If you are a system administrator who is in charge of maintaining and securing a web server, you can’t afford to not devote your very best efforts to ensure that data served by or going through your server is protected at all times.
In order to provide more secure communications between web clients and servers, the HTTPS protocol was born as a combination of HTTP and SSL (Secure Sockets Layer) or more recently, TLS (Transport Layer Security).
Due to some serious security breaches, SSL has been deprecated in favor of the more robust TLS. For that reason, in this article we will explain how to secure connections between your web server and clients using TLS.
This tutorial assumes that you have already installed and configured your Apache web server. If not, please refer to following article in this site before proceeding further.
Installation of OpenSSL and Utilities
First off, make sure that Apache is running and that both http and https are allowed through the firewall:
# systemctl start http # systemctl enable http # firewall-cmd --permanent –-add-service=http # firewall-cmd --permanent –-add-service=https
Then install the necessary packages:
# yum update && yum install openssl mod_nss crypto-utils
Important: Please note that you can replace mod_nss with mod_ssl in the command above if you want to use OpenSSL libraries instead of NSS (Network Security Service) to implement TLS (which one to use is left entirely up to you, but we will use NSS in this article as it is more robust; for example, it supports recent cryptography standards such as PKCS #11).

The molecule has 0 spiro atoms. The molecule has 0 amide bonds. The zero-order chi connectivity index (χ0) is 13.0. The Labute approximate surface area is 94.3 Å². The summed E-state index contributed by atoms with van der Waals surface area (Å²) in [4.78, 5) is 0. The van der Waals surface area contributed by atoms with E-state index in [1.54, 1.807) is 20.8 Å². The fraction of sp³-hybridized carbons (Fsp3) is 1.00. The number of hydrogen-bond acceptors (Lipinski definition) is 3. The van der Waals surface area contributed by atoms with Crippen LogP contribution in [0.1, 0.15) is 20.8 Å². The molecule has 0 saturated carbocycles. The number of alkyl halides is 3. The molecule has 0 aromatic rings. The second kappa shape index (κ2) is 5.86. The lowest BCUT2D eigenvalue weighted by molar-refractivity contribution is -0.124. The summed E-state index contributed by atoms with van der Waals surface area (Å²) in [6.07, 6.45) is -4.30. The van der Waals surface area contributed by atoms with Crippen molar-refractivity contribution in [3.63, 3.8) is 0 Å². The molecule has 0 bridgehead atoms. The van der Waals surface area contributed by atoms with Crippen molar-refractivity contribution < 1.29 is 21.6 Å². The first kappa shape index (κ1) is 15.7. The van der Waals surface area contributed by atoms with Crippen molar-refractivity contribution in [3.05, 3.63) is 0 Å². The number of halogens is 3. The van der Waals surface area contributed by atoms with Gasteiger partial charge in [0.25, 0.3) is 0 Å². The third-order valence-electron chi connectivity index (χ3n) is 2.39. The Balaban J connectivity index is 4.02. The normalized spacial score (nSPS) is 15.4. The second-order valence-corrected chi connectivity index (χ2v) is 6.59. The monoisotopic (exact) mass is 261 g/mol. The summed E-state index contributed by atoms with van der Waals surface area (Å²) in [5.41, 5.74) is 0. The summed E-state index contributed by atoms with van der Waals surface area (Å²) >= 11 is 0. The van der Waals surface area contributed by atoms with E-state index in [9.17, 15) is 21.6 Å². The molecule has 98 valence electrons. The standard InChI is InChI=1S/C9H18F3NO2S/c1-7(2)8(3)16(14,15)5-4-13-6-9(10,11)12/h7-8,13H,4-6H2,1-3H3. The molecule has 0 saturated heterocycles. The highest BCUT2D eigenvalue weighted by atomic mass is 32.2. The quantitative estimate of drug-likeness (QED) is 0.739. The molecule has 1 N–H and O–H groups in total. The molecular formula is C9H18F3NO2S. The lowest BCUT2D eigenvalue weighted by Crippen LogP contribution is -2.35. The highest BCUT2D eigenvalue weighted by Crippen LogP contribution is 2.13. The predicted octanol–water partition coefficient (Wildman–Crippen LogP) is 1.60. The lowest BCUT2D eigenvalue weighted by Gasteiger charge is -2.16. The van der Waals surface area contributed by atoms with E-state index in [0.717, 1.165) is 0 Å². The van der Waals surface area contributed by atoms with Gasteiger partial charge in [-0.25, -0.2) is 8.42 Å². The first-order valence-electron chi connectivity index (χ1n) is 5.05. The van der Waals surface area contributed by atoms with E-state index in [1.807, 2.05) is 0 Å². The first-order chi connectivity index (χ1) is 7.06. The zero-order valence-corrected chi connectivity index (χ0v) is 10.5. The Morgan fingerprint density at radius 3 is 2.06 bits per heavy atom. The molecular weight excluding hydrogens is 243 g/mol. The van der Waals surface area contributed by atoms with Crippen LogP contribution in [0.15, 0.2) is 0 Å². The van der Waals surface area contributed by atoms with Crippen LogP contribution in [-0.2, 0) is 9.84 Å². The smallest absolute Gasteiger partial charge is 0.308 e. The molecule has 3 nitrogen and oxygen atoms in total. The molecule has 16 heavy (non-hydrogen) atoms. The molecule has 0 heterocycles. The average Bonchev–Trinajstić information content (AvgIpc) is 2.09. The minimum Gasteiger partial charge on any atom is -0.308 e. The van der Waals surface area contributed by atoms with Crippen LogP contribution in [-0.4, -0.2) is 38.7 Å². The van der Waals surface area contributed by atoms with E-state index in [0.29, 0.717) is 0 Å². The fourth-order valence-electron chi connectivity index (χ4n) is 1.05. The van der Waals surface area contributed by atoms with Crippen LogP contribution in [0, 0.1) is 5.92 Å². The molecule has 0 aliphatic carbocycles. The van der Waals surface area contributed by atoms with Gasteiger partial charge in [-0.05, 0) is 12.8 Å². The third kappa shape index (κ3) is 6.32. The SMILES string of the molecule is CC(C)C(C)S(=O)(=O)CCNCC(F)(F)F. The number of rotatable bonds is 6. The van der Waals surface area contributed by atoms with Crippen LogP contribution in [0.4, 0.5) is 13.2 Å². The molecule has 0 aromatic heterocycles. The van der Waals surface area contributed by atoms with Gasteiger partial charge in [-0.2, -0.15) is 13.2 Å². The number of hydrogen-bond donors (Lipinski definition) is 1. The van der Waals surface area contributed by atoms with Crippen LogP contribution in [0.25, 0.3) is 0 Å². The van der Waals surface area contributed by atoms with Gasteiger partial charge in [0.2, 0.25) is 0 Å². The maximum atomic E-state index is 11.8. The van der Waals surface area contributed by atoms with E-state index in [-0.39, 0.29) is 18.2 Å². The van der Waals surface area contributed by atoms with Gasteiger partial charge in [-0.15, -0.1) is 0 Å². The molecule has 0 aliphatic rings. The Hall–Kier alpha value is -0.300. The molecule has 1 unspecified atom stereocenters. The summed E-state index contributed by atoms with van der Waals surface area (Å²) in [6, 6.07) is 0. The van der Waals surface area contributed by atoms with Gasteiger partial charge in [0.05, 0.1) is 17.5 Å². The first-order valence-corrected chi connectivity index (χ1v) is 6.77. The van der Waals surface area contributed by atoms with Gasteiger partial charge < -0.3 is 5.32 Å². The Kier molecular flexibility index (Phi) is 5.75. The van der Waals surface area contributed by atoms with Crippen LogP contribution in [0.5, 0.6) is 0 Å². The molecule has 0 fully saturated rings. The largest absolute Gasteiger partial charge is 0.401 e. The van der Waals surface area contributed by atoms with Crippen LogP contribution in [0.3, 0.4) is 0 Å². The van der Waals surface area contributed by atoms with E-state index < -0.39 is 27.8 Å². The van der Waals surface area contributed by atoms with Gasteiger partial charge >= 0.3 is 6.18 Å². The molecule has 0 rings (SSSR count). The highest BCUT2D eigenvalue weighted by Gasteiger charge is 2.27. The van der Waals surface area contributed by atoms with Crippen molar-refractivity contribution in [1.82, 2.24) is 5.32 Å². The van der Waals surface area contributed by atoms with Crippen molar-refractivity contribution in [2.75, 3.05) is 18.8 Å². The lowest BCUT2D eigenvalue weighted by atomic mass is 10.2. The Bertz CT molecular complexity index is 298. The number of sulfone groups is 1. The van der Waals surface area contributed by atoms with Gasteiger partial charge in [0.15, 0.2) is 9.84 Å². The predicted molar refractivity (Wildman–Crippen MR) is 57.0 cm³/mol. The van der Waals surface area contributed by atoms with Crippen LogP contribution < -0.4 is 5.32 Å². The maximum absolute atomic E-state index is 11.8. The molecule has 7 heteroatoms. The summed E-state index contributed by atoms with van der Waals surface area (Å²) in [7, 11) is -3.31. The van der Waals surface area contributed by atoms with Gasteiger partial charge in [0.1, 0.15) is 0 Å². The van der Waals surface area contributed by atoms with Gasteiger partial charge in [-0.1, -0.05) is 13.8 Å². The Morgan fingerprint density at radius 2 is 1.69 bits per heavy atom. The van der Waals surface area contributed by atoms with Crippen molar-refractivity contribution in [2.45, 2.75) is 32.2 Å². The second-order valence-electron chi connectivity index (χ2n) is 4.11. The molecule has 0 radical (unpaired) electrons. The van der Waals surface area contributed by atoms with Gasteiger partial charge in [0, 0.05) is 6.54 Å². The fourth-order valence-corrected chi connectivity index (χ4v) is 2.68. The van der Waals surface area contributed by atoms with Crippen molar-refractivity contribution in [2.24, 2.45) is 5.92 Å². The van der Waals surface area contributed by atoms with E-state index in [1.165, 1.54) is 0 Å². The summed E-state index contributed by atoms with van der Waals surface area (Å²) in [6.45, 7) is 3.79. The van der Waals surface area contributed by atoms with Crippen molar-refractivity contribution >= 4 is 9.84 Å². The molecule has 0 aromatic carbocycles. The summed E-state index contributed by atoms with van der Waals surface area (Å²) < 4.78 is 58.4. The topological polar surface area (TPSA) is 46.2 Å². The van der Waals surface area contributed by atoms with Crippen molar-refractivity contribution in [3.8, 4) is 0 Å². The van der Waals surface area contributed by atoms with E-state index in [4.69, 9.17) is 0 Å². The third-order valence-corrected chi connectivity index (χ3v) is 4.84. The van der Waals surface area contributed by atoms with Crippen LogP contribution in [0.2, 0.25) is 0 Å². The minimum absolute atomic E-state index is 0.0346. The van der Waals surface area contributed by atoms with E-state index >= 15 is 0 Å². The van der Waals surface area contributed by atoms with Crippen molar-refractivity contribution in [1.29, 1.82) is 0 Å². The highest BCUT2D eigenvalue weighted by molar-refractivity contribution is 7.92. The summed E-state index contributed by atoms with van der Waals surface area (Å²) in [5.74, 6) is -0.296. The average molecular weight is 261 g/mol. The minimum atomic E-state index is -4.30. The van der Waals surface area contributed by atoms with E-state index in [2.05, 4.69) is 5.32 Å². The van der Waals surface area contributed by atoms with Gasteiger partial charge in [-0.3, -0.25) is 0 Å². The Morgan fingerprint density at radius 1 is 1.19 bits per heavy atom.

Finally, uninstall mod_ssl if you chose to use mod_nss, or viceversa.
# yum remove mod_ssl
Configuring NSS (Network Security Service)
After mod_nss is installed, its default configuration file is created as /etc/httpd/conf.d/nss.conf. You should then make sure that all of the Listen and VirtualHost directives point to port 443 (default port for HTTPS):
Listen 443 VirtualHost _default_:443
Then restart Apache and check whether the mod_nss module has been loaded:
# apachectl restart # httpd -M | grep nss
Next, the following edits should be made in
/etc/httpd/conf.d/nss.conf configuration file:
1. Indicate NSS database directory. You can use the default directory or create a new one. In this tutorial we will use the default:
2. Avoid manual passphrase entry on each system start by saving the password to the database directory in /etc/httpd/nss-db-password.conf:
Where /etc/httpd/nss-db-password.conf contains ONLY the following line and mypassword is the password that you will set later for the NSS database:
In addition, its permissions and ownership should be set to 0640 and root:apache, respectively:
# chmod 640 /etc/httpd/nss-db-password.conf # chgrp apache /etc/httpd/nss-db-password.conf
3. Red Hat recommends disabling SSL and all versions of TLS previous to TLSv1.0 due to the POODLE SSLv3 vulnerability (more information here).
Make sure that every instance of the NSSProtocol directive reads as follows (you are likely to find only one if you are not hosting other virtual hosts):
4. Apache will refuse to restart as this is a self-signed certificate and will not recognize the issuer as valid. For this reason, in this particular case you will have to add:
5. Though not strictly required, it is important to set a password for the NSS database:
# certutil -W -d /etc/httpd/alias